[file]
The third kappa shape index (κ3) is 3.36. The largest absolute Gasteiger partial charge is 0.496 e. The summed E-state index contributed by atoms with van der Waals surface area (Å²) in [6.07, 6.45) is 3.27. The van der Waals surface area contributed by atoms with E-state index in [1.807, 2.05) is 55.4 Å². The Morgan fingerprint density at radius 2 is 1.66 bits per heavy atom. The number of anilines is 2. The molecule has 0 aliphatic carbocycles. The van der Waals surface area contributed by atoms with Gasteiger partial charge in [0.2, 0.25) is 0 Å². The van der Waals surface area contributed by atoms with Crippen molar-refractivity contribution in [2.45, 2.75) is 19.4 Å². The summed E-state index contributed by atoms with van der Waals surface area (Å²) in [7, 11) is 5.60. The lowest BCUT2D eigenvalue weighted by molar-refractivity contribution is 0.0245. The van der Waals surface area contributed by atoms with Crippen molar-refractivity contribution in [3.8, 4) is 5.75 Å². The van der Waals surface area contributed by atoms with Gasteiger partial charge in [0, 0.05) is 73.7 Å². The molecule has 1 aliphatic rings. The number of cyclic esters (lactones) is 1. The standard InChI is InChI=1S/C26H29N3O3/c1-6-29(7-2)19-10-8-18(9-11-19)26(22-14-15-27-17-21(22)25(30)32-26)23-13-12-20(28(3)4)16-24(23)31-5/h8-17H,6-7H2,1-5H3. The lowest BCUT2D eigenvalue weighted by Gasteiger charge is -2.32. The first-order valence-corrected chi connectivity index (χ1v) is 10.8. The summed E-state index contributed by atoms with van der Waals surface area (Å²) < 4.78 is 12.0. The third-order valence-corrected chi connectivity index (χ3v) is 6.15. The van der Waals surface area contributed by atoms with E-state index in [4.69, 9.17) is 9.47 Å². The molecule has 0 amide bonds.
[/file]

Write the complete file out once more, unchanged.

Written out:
The third kappa shape index (κ3) is 3.36. The largest absolute Gasteiger partial charge is 0.496 e. The summed E-state index contributed by atoms with van der Waals surface area (Å²) in [6.07, 6.45) is 3.27. The van der Waals surface area contributed by atoms with E-state index in [1.807, 2.05) is 55.4 Å². The Morgan fingerprint density at radius 2 is 1.66 bits per heavy atom. The number of anilines is 2. The molecule has 0 aliphatic carbocycles. The van der Waals surface area contributed by atoms with Gasteiger partial charge in [0.2, 0.25) is 0 Å². The van der Waals surface area contributed by atoms with Crippen molar-refractivity contribution in [2.45, 2.75) is 19.4 Å². The summed E-state index contributed by atoms with van der Waals surface area (Å²) in [7, 11) is 5.60. The lowest BCUT2D eigenvalue weighted by molar-refractivity contribution is 0.0245. The van der Waals surface area contributed by atoms with Crippen molar-refractivity contribution in [3.8, 4) is 5.75 Å². The van der Waals surface area contributed by atoms with Gasteiger partial charge in [0, 0.05) is 73.7 Å². The molecule has 1 aliphatic rings. The number of cyclic esters (lactones) is 1. The standard InChI is InChI=1S/C26H29N3O3/c1-6-29(7-2)19-10-8-18(9-11-19)26(22-14-15-27-17-21(22)25(30)32-26)23-13-12-20(28(3)4)16-24(23)31-5/h8-17H,6-7H2,1-5H3. The lowest BCUT2D eigenvalue weighted by Gasteiger charge is -2.32. The first-order valence-corrected chi connectivity index (χ1v) is 10.8. The summed E-state index contributed by atoms with van der Waals surface area (Å²) < 4.78 is 12.0. The third-order valence-corrected chi connectivity index (χ3v) is 6.15. The van der Waals surface area contributed by atoms with E-state index in [4.69, 9.17) is 9.47 Å². The molecule has 0 amide bonds.